Four clusters of representative capsid P proteins of NoV GII.17 strains were prepared by E. coli prokaryotic expression system (Tan and Jiang, 2005). A cysteine-containing peptide was linked to the N or C terminus of the P domains to promote P-particle formation by forming intermolecular disulfide bridges (Tan and Jiang, 2005). Briefly, the sequences encoding the P domains of NoV GII.17 A-D were amplified by PCR and cloned into the expression vector pGEX-4T-1. After sequence confirmation by sequencing, the bacterial cultures were expressed in E. coli BL21 (DE3) with an induction of 0.5 mM isopropyl-β-D-thiogalactopyranoside (IPTG) at 20°C for 20 h. Purification of P protein-glutathione S-transferase (GST) fusion proteins was performed using GSTrap FF. The GST tag was removed by thrombin cleavage for 16 h at 22°C. SDS-PAGE verified the purity of P-protein. Finally, we used a BCA assay kit to measure the concentration of P particle.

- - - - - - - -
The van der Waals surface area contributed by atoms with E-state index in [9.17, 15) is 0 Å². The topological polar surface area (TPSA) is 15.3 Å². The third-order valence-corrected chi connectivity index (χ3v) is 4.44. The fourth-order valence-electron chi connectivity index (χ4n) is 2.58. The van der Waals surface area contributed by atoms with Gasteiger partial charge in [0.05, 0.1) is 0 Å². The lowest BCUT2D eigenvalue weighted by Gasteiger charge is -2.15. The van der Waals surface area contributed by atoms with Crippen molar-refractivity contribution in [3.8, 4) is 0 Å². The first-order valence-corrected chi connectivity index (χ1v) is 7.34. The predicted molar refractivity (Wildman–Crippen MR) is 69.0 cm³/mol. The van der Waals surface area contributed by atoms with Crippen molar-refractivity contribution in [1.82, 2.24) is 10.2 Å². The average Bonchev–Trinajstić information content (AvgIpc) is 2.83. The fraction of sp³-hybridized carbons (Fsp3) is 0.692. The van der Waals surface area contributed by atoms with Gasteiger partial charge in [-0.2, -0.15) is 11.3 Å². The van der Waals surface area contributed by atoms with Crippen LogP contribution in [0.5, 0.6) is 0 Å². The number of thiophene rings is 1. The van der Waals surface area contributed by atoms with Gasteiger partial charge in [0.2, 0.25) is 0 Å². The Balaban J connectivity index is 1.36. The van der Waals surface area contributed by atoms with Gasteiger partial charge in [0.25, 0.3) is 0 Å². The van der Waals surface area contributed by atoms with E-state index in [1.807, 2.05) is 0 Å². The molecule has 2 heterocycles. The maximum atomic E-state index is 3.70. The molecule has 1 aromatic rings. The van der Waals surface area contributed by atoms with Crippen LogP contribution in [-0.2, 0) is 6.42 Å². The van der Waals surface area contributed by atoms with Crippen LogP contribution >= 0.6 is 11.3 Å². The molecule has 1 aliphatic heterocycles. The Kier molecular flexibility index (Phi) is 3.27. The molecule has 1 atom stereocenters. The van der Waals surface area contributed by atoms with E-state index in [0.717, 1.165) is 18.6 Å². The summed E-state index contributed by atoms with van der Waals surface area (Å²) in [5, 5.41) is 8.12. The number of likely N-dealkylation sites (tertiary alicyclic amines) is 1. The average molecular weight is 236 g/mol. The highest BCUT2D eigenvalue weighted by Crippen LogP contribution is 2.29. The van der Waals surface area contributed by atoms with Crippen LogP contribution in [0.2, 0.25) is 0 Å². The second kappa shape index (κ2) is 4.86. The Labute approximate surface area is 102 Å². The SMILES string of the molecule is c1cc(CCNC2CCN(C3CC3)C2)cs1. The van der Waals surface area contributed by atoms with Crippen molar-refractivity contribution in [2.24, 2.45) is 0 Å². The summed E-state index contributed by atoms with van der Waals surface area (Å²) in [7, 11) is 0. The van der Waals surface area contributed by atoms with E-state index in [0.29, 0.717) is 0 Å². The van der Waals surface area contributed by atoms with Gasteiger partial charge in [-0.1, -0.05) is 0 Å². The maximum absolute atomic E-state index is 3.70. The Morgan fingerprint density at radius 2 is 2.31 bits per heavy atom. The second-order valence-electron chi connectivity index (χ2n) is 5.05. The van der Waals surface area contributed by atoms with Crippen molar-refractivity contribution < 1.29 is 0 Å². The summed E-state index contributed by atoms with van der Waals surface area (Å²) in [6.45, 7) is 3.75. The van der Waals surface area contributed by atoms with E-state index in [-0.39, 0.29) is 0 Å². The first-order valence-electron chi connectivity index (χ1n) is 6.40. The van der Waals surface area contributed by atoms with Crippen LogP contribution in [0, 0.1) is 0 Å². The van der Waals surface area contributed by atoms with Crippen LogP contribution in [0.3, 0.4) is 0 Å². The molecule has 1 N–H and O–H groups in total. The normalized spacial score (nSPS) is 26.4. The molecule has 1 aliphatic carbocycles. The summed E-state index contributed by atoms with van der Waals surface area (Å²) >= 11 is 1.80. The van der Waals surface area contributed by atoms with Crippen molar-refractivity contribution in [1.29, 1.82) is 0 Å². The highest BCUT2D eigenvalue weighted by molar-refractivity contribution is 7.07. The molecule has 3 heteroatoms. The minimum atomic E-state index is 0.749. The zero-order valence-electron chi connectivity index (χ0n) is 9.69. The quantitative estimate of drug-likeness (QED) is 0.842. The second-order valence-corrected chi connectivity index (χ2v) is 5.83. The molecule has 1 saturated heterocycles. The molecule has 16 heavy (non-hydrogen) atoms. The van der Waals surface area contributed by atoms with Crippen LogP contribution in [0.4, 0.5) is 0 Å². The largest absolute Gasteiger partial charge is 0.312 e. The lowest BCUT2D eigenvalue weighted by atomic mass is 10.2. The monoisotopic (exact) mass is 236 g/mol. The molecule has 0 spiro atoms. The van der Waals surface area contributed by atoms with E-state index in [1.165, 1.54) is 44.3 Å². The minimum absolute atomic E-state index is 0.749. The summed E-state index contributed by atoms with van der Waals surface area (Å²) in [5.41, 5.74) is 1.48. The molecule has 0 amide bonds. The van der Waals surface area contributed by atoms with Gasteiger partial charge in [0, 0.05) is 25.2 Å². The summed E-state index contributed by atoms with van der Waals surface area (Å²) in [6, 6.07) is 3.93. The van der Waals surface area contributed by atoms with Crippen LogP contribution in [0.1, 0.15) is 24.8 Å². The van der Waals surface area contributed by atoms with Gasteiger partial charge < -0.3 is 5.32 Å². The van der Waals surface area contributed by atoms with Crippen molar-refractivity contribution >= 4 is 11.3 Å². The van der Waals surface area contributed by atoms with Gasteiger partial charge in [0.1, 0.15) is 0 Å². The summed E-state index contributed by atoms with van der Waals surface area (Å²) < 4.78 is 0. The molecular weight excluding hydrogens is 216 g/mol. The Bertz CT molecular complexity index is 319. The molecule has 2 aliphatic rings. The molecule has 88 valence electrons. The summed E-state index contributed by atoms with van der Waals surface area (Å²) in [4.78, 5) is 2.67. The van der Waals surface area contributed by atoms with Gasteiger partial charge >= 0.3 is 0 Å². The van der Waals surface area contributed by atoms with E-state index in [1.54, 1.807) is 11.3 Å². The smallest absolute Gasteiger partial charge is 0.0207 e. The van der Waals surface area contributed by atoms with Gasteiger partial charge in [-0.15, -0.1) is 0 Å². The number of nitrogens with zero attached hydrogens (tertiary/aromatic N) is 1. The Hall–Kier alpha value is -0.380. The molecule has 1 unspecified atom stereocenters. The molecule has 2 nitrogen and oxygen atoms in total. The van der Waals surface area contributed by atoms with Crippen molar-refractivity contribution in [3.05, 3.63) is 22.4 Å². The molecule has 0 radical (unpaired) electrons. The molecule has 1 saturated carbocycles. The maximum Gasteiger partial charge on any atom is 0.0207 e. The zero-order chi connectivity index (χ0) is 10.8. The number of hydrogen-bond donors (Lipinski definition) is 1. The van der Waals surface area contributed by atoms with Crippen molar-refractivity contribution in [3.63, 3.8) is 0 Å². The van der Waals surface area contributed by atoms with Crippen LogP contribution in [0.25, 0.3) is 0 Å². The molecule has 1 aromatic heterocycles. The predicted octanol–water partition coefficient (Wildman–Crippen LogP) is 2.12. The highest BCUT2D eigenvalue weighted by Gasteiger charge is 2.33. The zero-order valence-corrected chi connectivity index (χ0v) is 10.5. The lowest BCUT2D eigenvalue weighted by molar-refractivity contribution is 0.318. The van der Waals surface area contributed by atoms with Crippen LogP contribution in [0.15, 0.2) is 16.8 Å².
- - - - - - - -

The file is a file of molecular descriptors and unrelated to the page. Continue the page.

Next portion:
Production of Capsid P Protein of GII.17 D Mutants

Capsid P protein of NoV GII.17 D mutants were produced by our laboratory (unpublished data). In brief, after multiple alignments of GII.17 NoVs capsid protein sequences, six mutations were designed on hyper-variable regions by changing these amino acids to alanine, which located in 293-300aa, 342-349aa, 353-363aa, 373-384aa, 394-404aa, and 444-454aa. All mutants were expressed and purified as described above.

Mice Immunization and Sample Collection

Female BALB/c mice purchased from the Laboratory Animal Center of Southern Medical University were divided into four groups of three mice. At 7 weeks old, the mice were immunized four times by subcutaneous injection of 30 μg of GST-P domain fusion protein in Freund’s adjuvant at weeks 0, 2, 4, and 5. PBS of the equivalent volume was injected as a control. P particles were emulsified in Freund’s complete adjuvant in the first injection and Freund’s incomplete adjuvant in the other three injections. Blood samples were collected at weeks 0 (pre-immune serum), 2, 4, 5, and 6. Centrifuging the microtainer tubes in a microcentrifuge to separate serum from the whole blood. Serum samples were transferred to a 1.5-ml microcentrifuge tube and stored at −20°C for later use.